reach out an volunteer and just listen. Listen to others’ stories. Really listen. You may be surprised what you might learn.

For me personally reading the three books identified above by Heather McGhee, Isabel Wilkerson, and Tom Burrell and then discussing elements of these books with Black men and women I know was extremely enlightening  One thinks that I am helping him with a start up company as a mentor. I am doing that, but what I am also doing is learning from him how the systems in place prevent him from being all he could be.  It is a revelation for me. People like me take so much for granted. Once you take the blinders off and realize the systemic discrimination in building wealth (for example in housing and higher interest rates as recently documented with Wells Fargo as just one example), in education (compare public schools in areas of color),  in housing, unemployment, underemployment, and healthcare you cannot help but me moved and begin to understand.

The U.S. Treasury Department researched areas of racial inequality, economic security, and the racial wealth gap. The findings again point to major differences economically based on race.

Recently working with my own local school district a principal indicated one of the biggest negative impact of Covid on children is a lack of hope by individuals of color at our middle school and high school level. Think about this. Hope and the lack of it. Is there something you can do? Could you reach out to your local school system and ask what you could do? It is simply a suggestion. The point once again is not to be the savior. Rather to give you the opportunity to listen and learn.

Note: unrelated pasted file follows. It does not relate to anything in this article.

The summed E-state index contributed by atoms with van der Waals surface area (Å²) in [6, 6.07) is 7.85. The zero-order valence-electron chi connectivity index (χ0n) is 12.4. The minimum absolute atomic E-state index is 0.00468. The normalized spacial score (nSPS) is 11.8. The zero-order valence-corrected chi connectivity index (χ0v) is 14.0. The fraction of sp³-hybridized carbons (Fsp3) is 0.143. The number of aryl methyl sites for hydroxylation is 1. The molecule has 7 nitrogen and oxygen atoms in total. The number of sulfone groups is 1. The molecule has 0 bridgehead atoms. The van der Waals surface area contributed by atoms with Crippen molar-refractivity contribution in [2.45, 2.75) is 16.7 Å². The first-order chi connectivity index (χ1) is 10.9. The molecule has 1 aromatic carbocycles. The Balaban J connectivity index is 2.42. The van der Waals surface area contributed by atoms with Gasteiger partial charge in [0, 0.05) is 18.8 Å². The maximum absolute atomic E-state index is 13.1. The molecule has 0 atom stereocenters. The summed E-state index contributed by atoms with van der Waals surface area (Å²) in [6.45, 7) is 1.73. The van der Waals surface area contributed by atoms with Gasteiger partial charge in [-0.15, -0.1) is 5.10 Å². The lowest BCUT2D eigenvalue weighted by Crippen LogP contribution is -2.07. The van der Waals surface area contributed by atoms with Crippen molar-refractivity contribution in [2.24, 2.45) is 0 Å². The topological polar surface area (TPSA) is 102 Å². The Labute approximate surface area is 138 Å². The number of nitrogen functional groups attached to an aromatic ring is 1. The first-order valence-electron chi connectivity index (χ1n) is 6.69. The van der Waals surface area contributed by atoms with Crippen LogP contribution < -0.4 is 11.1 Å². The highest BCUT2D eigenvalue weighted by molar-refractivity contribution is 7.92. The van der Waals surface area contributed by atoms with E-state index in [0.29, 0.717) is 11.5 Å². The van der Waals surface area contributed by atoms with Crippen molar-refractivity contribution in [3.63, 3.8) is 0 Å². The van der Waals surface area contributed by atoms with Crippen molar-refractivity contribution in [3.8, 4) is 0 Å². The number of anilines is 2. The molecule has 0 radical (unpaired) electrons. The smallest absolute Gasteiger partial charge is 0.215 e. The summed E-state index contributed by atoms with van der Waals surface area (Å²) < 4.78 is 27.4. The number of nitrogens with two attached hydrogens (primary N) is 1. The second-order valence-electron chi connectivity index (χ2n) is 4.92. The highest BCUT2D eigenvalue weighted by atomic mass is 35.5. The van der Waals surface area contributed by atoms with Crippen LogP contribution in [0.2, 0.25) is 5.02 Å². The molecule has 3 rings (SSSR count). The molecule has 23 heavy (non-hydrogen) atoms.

The big lie is that if people of color and in particular Black people get ahead then White people will lose.

A study by Citigroup found that our economy lost $16 trillion as a result of discrimination against African Americans.

To put that in perspective that compares to our U.S GDP of $23.3 trillion. Knowing what took place in Tulsa race massacre when Black Wall Street was wiped out because an underlying of bias was that Blacks are inferior to Whites so that if Blacks were getting ahead this ran contrary to what Whites had been taught. Once a spark was lit a massacre followed. This is only one of many.

This is Black History Month. Take some time. Broaden your horizons with additional information. Some ideas are presented above. Do your own research. Explore how you react to this information. Then consider what actions you might be willing to take to expand your horizons to help make this world a better place.

About the author

Mike Gregory is a professional speaker, an author, and a mediator. You may contact Mike directly at and at (651) 633-5311. Mike has written 12 books (and co-authored two others) including his latest book, The Collaboration Effect: Overcoming Your Conflicts, and The Servant Manager, Business Valuations and the IRS, and Peaceful Resolutions that you may find helpful. [Michael Gregory, ASA, CVA, MBA, Qualified Mediator with the Minnesota Supreme Court]